Michael Crichton was one of my heroes growing up. RIP. He was a visionary in speculative sci-fi. It's no surprise with books like Jurassic Park, Andromeda Strain, and Timeline. With his habit of researching science and technology before writing, his book Prey (3.8 on Goodreads) is despite ratings, one of the best fiction books focused on nanites.
Before Prey, Nanotech wasn't a mainstay of mainstream fiction. Since then, TV script and novel writers have increasingly relied on nanotech, appearing in works like Revolution and Apple's Foundation series. That's not to say there weren't great works before Crichton, because there absolutely were, but he made it accessible and plausible for readers who aren't die-hard sci-fi fans.
The plot isn't amazingly stunning, but that's part of what made it an easy read for many who wouldn't have picked up a book with nano-bots in it. It's an easy-to-read, who-done-it murder mystery set in Nevada. I won't give away the plot, but it makes for a great airplane or beach read.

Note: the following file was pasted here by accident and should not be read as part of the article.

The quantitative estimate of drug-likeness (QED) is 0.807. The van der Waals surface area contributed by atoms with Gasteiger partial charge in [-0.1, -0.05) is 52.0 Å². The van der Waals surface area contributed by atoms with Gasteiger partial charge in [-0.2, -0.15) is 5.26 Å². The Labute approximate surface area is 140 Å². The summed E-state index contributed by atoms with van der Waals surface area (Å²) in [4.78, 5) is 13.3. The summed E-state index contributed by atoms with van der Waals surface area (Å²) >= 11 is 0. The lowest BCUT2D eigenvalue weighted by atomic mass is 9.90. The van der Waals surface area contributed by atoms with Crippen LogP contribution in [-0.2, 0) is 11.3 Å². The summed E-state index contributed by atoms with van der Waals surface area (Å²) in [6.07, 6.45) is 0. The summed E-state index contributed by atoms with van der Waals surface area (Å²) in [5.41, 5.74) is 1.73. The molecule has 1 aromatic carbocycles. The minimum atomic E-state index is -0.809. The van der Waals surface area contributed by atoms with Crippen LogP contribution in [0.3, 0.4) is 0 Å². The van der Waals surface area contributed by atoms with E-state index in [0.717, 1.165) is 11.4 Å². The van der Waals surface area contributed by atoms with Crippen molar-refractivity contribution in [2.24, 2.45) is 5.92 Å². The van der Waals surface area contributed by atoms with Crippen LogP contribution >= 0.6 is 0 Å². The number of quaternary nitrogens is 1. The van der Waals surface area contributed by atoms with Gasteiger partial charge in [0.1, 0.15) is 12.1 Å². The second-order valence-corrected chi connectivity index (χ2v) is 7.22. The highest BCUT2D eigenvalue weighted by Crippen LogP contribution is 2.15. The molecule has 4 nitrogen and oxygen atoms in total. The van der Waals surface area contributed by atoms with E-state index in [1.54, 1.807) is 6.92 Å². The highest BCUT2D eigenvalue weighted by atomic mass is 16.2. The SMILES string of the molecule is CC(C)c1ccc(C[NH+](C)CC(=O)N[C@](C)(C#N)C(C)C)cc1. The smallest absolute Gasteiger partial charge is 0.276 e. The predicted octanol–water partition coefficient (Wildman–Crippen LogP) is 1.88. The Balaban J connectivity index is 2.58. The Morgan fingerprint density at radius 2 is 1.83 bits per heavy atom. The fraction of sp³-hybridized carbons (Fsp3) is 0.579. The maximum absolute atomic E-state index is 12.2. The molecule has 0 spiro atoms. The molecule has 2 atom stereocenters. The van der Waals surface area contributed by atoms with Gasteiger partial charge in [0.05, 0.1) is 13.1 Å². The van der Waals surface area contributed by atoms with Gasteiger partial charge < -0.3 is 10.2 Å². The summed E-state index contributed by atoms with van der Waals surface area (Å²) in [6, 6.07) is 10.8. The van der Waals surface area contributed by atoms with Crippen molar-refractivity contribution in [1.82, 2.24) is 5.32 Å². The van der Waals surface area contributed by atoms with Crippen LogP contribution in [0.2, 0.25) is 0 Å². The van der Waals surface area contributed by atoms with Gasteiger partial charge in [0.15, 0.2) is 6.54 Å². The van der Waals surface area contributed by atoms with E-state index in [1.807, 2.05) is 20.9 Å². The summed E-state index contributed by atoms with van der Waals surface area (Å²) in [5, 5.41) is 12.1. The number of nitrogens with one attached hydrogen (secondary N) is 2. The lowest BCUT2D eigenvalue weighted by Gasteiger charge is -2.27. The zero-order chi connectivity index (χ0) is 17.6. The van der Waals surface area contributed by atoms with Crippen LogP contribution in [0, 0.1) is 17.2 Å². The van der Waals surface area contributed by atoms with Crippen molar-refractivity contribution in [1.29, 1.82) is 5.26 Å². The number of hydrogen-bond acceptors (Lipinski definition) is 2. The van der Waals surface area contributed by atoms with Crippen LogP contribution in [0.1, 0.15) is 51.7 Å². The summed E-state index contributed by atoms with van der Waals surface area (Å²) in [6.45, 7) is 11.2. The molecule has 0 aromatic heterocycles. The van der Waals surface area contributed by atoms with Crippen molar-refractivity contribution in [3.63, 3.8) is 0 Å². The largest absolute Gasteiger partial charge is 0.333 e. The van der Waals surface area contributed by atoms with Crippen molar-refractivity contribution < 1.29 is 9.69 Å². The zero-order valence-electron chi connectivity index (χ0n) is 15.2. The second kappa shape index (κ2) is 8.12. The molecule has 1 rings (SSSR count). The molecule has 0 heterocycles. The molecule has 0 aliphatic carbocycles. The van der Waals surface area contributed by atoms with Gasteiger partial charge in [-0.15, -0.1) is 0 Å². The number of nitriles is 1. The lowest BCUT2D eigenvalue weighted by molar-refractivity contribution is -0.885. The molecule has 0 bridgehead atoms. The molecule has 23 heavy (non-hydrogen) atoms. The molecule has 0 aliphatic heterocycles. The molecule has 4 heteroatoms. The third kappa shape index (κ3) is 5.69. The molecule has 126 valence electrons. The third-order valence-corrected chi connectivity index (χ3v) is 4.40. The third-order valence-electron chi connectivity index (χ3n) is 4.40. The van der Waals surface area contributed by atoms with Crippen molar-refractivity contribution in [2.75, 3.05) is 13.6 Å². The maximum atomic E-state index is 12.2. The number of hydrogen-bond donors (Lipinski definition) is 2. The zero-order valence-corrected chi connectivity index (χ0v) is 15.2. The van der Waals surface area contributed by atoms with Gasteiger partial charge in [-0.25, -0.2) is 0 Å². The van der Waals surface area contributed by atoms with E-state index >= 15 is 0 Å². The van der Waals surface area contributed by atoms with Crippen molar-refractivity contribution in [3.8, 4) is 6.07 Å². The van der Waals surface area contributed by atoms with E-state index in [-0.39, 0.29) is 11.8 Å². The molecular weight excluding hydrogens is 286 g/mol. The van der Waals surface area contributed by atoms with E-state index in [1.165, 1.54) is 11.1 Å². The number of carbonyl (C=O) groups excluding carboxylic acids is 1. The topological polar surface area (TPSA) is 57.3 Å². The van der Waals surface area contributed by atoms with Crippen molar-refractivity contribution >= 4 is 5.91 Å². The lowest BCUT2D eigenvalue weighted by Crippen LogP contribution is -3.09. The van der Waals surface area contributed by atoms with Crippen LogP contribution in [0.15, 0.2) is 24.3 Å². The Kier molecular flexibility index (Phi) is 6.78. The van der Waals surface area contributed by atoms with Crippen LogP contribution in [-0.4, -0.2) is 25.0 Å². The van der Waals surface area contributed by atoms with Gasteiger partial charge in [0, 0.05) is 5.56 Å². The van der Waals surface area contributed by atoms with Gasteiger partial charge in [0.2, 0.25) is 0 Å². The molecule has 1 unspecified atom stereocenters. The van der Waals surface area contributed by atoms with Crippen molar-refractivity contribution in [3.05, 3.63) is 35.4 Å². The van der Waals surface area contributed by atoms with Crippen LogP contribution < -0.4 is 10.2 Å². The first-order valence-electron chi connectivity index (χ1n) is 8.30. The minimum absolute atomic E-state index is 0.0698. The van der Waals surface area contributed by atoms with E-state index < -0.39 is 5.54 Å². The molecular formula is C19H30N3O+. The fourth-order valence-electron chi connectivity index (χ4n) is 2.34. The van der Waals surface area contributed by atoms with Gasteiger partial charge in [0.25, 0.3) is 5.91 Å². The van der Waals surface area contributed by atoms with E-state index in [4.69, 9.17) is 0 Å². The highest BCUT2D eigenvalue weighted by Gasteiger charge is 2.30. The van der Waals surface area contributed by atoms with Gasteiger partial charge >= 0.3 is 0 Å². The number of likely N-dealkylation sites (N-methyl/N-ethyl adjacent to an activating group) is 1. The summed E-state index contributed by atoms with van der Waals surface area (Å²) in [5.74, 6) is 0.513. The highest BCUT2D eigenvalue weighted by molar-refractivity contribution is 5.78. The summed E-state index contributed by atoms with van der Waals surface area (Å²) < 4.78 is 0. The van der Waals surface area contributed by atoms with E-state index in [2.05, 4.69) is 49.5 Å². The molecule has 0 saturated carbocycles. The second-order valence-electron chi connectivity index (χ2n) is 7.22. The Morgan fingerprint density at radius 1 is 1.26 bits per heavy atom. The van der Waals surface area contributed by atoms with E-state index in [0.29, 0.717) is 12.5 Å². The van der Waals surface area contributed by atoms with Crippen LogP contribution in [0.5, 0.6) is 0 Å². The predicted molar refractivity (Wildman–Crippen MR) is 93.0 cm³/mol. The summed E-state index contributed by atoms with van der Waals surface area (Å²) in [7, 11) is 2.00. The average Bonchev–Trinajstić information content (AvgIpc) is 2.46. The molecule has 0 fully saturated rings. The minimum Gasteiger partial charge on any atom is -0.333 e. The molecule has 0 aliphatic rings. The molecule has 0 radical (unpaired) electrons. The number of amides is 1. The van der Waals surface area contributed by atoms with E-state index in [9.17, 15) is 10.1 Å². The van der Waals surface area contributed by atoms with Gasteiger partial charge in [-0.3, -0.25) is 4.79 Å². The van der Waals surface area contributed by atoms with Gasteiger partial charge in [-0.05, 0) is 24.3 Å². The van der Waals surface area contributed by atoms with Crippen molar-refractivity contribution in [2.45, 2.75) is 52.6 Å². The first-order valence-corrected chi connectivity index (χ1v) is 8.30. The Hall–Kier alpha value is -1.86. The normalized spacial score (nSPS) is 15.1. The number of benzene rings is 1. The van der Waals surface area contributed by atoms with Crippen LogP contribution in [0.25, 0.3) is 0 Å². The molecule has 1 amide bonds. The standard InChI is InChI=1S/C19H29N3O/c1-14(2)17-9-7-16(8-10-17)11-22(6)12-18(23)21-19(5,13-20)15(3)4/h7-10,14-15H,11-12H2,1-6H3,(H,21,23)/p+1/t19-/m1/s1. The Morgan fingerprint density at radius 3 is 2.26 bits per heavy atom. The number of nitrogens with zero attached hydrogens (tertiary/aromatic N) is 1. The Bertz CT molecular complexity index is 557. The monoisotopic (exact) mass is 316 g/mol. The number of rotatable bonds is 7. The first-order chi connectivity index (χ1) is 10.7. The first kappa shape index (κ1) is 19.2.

He focused on a single type of nanotech as many books do, but the applications are many. Crichton thought so much of the subject that he was working on another book, Micro (Only 3.5 on Goodreads) that was finished posthumously.
FOR THE HATERS
There are quite a few readers who didn't like this book, but let's face a few truths. Crichton was far more meticulous and research-oriented than most authors before or since. Many of his reviews were written as a comparison to Jurassic Park, which was both a novel success (12+ million copies sold in the US) and a box office success ($1+ billion). And note that Jurassic Park only receives 4.06 stars on Goodreads.
He wasn't ahead of his time like Stanislaw Lem, who wrote The Invincible in 1964, (4.1 on Goodreads), but perfectly timed for non-sci-fi readers.
As always, I appreciate your support of self-publishing and indie authors. In the name of putting myself out there, here are a few of my works.